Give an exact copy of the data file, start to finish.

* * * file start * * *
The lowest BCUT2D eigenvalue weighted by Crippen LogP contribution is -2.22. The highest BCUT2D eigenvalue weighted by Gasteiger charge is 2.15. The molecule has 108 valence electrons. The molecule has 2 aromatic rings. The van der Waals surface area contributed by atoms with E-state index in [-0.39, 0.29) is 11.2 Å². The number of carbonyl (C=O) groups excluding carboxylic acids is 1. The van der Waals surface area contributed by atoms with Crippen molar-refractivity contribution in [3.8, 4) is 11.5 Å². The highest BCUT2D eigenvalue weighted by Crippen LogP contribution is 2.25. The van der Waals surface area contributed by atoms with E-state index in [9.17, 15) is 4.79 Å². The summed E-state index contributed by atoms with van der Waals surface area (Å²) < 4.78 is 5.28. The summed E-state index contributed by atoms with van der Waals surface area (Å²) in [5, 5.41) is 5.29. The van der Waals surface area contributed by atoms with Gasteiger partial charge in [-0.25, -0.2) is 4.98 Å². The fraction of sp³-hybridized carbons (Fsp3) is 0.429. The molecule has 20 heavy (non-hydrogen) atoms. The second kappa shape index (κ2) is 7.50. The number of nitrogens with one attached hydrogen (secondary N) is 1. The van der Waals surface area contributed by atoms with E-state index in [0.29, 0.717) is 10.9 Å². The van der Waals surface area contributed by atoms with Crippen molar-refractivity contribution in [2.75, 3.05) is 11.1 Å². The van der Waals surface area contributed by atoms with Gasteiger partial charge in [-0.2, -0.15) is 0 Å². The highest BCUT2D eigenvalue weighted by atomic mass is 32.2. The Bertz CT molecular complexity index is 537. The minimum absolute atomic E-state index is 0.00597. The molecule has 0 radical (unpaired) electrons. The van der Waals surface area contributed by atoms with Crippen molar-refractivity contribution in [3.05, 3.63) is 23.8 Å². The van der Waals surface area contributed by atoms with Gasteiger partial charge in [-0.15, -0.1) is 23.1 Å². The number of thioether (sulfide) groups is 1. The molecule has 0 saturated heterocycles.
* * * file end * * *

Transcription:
The lowest BCUT2D eigenvalue weighted by Crippen LogP contribution is -2.22. The highest BCUT2D eigenvalue weighted by Gasteiger charge is 2.15. The molecule has 108 valence electrons. The molecule has 2 aromatic rings. The van der Waals surface area contributed by atoms with E-state index in [-0.39, 0.29) is 11.2 Å². The number of carbonyl (C=O) groups excluding carboxylic acids is 1. The van der Waals surface area contributed by atoms with Crippen molar-refractivity contribution in [3.8, 4) is 11.5 Å². The highest BCUT2D eigenvalue weighted by Crippen LogP contribution is 2.25. The van der Waals surface area contributed by atoms with E-state index in [9.17, 15) is 4.79 Å². The summed E-state index contributed by atoms with van der Waals surface area (Å²) < 4.78 is 5.28. The summed E-state index contributed by atoms with van der Waals surface area (Å²) in [5, 5.41) is 5.29. The van der Waals surface area contributed by atoms with Gasteiger partial charge in [-0.25, -0.2) is 4.98 Å². The fraction of sp³-hybridized carbons (Fsp3) is 0.429. The molecule has 20 heavy (non-hydrogen) atoms. The second kappa shape index (κ2) is 7.50. The number of nitrogens with one attached hydrogen (secondary N) is 1. The van der Waals surface area contributed by atoms with E-state index in [0.29, 0.717) is 10.9 Å². The van der Waals surface area contributed by atoms with Crippen molar-refractivity contribution in [2.75, 3.05) is 11.1 Å². The van der Waals surface area contributed by atoms with Gasteiger partial charge in [-0.2, -0.15) is 0 Å². The highest BCUT2D eigenvalue weighted by atomic mass is 32.2. The Bertz CT molecular complexity index is 537. The minimum absolute atomic E-state index is 0.00597. The molecule has 0 radical (unpaired) electrons. The van der Waals surface area contributed by atoms with Crippen molar-refractivity contribution in [3.05, 3.63) is 23.8 Å². The van der Waals surface area contributed by atoms with Gasteiger partial charge in [-0.15, -0.1) is 23.1 Å². The number of thioether (sulfide) groups is 1. The molecule has 0 saturated heterocycles.